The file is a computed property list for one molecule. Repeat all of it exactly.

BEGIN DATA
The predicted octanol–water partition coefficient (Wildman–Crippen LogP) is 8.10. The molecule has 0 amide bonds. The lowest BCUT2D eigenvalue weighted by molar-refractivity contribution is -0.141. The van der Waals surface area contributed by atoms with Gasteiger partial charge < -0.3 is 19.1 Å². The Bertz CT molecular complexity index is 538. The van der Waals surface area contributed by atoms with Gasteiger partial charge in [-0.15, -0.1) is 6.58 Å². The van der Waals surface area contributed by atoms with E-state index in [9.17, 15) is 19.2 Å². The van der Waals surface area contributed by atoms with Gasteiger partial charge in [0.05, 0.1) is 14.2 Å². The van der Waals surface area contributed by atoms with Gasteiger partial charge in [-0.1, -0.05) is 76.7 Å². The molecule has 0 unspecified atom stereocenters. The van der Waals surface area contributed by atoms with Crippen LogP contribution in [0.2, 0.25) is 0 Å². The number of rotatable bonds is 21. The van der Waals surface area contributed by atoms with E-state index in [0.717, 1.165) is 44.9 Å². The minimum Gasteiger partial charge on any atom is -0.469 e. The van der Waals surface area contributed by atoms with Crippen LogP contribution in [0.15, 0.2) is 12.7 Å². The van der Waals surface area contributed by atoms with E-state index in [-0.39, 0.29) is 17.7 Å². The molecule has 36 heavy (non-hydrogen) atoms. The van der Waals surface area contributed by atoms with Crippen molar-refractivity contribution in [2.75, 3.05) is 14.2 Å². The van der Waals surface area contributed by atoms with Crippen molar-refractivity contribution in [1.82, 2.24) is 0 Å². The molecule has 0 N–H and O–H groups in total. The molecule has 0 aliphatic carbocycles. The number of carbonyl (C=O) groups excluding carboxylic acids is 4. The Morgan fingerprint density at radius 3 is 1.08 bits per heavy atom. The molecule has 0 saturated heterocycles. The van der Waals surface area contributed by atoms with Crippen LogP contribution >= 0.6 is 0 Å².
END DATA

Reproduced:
The predicted octanol–water partition coefficient (Wildman–Crippen LogP) is 8.10. The molecule has 0 amide bonds. The lowest BCUT2D eigenvalue weighted by molar-refractivity contribution is -0.141. The van der Waals surface area contributed by atoms with Gasteiger partial charge < -0.3 is 19.1 Å². The Bertz CT molecular complexity index is 538. The van der Waals surface area contributed by atoms with Gasteiger partial charge in [-0.15, -0.1) is 6.58 Å². The van der Waals surface area contributed by atoms with E-state index in [9.17, 15) is 19.2 Å². The van der Waals surface area contributed by atoms with Gasteiger partial charge in [0.05, 0.1) is 14.2 Å². The van der Waals surface area contributed by atoms with Gasteiger partial charge in [-0.1, -0.05) is 76.7 Å². The molecule has 0 unspecified atom stereocenters. The van der Waals surface area contributed by atoms with Crippen LogP contribution in [0.2, 0.25) is 0 Å². The number of rotatable bonds is 21. The van der Waals surface area contributed by atoms with E-state index in [0.717, 1.165) is 44.9 Å². The minimum Gasteiger partial charge on any atom is -0.469 e. The van der Waals surface area contributed by atoms with Crippen LogP contribution in [0.15, 0.2) is 12.7 Å². The van der Waals surface area contributed by atoms with E-state index in [-0.39, 0.29) is 17.7 Å². The molecule has 36 heavy (non-hydrogen) atoms. The van der Waals surface area contributed by atoms with Crippen molar-refractivity contribution in [2.75, 3.05) is 14.2 Å². The van der Waals surface area contributed by atoms with Crippen molar-refractivity contribution in [1.82, 2.24) is 0 Å². The molecule has 0 N–H and O–H groups in total. The molecule has 0 aliphatic carbocycles. The number of carbonyl (C=O) groups excluding carboxylic acids is 4. The Morgan fingerprint density at radius 3 is 1.08 bits per heavy atom. The molecule has 0 saturated heterocycles. The van der Waals surface area contributed by atoms with Crippen LogP contribution >= 0.6 is 0 Å².